Results: Metro Vancouver Irrigation Demand Breakdown

This section aims to describe irrigation demand in Metro Vancouver with respect to important factors that influence land management including crop type, irrigation system and soil texture.

What is the total irrigated demand for Metro Vancouver and its municipalities?
irrig_demand_municip
Irrigation demand (m^3) for Metro Vancouver ALR in 5 selected municipalities summed for Grand Total. Irrigation demand under average climate scenario (2010). [2].

The total irrigation demand for selected crops and municipalities in Metro Vancouver’s ALR is 30M (million) m^3 under the average climate scenario (2010). Delta shows the highest irrigation demand of the 5 municipalities, followed by the Cities of Pitt Meadows, Richmond, Surrey and finally the Township of Langley. The following will discuss irrigation demand on a per hectare basis.


 

How does irrigation demand vary when incorporating the selected factors of crop, irrigation system and soil texture?
Average irrigation demand by crop (top left), irrigation system (top right) and soil texture (bottom) in m^3/ha, averaged across all 3 climate scenarios [16]

By crop

Cranberries and forage, requiring 4,600 m^3/ha and 4,200m^3/ha respectively, have the highest per hectare irrigation demand. The irrigation demand of blueberries and vegetables is relatively low at 2,400 m^3/ha.

By Irrigation System

Crops under sprinkler and traveling gun (travgun) irrigation systems show similar per hectare irrigation demands (~3,300 m^3/ha). Drip irrigated crops show a lower per hectare demand (2,400 m^3/ha). Traveling guns have an efficiency of 65% while that of sprinkler systems varies from 70-85% depending on the type of sprinkler (MoA, 2014). The sprinkler-irrigated area in Metro Vancouver (largely solid set sprinkler systems) was characterized with an efficiency of 70-75% (MoA, 2014). Drip irrigation systems are significantly more efficient at 93% (van der Gulik, pers. com., 2015).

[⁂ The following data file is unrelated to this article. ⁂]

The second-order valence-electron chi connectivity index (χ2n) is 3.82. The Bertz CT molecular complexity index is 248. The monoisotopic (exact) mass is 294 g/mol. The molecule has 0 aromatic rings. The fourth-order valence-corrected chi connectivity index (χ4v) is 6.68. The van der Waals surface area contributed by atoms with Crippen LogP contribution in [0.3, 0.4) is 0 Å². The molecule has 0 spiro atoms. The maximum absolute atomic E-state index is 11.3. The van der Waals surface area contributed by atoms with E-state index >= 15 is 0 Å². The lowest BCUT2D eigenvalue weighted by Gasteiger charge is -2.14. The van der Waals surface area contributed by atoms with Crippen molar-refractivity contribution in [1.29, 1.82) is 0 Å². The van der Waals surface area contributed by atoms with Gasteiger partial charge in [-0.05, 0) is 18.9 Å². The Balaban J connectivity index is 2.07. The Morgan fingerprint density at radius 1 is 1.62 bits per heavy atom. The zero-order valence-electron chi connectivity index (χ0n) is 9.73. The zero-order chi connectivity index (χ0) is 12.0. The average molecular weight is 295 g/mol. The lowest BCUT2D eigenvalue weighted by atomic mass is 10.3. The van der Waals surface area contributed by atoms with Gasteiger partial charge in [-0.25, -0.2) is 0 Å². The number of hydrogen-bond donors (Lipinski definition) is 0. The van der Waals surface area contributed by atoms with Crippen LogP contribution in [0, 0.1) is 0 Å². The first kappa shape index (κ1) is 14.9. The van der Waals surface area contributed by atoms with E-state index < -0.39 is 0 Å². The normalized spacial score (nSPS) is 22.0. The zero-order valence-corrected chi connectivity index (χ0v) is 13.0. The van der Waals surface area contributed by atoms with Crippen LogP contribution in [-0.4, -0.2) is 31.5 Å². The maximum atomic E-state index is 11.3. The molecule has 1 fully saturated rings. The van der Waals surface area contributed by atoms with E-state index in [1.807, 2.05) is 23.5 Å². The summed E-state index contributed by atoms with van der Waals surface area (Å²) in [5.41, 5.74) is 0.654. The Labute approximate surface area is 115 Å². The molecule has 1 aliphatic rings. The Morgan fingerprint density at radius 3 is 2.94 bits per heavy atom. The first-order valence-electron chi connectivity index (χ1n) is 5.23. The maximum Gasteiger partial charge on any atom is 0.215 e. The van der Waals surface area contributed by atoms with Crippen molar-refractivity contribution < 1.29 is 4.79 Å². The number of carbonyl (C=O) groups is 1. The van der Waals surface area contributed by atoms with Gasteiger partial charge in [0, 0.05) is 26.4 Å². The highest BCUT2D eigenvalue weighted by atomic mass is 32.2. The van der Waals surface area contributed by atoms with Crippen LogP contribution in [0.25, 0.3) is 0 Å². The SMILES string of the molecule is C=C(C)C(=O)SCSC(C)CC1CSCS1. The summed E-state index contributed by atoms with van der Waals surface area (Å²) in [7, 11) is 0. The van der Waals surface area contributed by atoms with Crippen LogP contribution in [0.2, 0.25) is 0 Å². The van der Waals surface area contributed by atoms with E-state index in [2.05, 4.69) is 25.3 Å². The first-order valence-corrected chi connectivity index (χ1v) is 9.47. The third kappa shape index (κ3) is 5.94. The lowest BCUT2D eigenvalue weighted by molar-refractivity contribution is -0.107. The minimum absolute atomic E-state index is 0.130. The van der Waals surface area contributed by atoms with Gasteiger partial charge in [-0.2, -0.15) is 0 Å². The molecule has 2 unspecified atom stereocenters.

By soil texture

Due to the high moisture holding capacity of clay relative to sand, sandier soils have greater per hectare irrigations requirements than soils with higher clay contents. Figure 6 shows the influence of soil texture on irrigation demand for forage crops under traveling gun irrigation systems in Metro Vancouver ALR.

 

Variation of irrigation demand across soil textures for forage crop under travelling gun irrigation system. Soil textures present in only one location were excluded (clay and sand).
Variation of irrigation demand across soil textures for forage crop under travelling gun irrigation system. Soil textures present in only one location were excluded (clay and sand) α = 0.05 [2].

 

ANOVA and post hoc Tukey tests indicate a significant difference across the following soil texture pairs

Percent increase in irrigation demand (m^3/ha) from soils with higher clay content to soils with higher sand content among soil texture pairs with significantly different irrigation demand (m^3/ha) for forage crop under travelling gun irrigation systems.
Percent increase in irrigation demand (m^3/ha) from soils with higher clay content to soils with higher sand content among soil texture pairs with significantly different irrigation demand (m^3/ha) for forage crop under travelling gun irrigation systems [2].

There was insufficient data to test statistical significance of the variation of irrigation demand related to differences in irrigation systems and crops.


 

What is the irrigation demand of combined selected factors; crop, irrigation system and soil texture?
How much irrigated area exists under each combination?
Irrigation demand (m^3/ha) (blue) and irrigated area (ha) (orange) for Metro Vancouver according to 3 combined factors: 1) crop 2) irrigation system and 3) soil texture. Average across all 3 climate scenarios [2].

 

The most water intensive combinations were travgun/forage/sandier soils, however these have a small representation in Metro Van ALR (<300ha).

Cranberries however have a relatively high water demand (4,600 m^3/ha) and the largest irrigated area (>7,000 ha) out of any combination. Given cranberry cropping systems are only compatible with sprinkler systems and peat soils, this represents the total area of cranberries cultivated in Metro Vancouver’s ALR.

Blueberry are almost exclusively under drip irrigation and primarily on silt loam soils. This is the second largest irrigated ALR area (>5,000ha). The associated irrigation demand of 2,200 m^3/ha is relatively low (below the 25th percentile).

This analysis can be viewed by municipality. In order to view the break down by municipality of the irrigation demand  and irrigated area of combined crop, irrigation system and soil texture, please click on the image below.

Metro Vancouver ALR irrigation demand (m^3/ha) and irrigated area by combined crop/irrigation system/soil textureby municipality

Photo credit: Flickr Province of British Columbia
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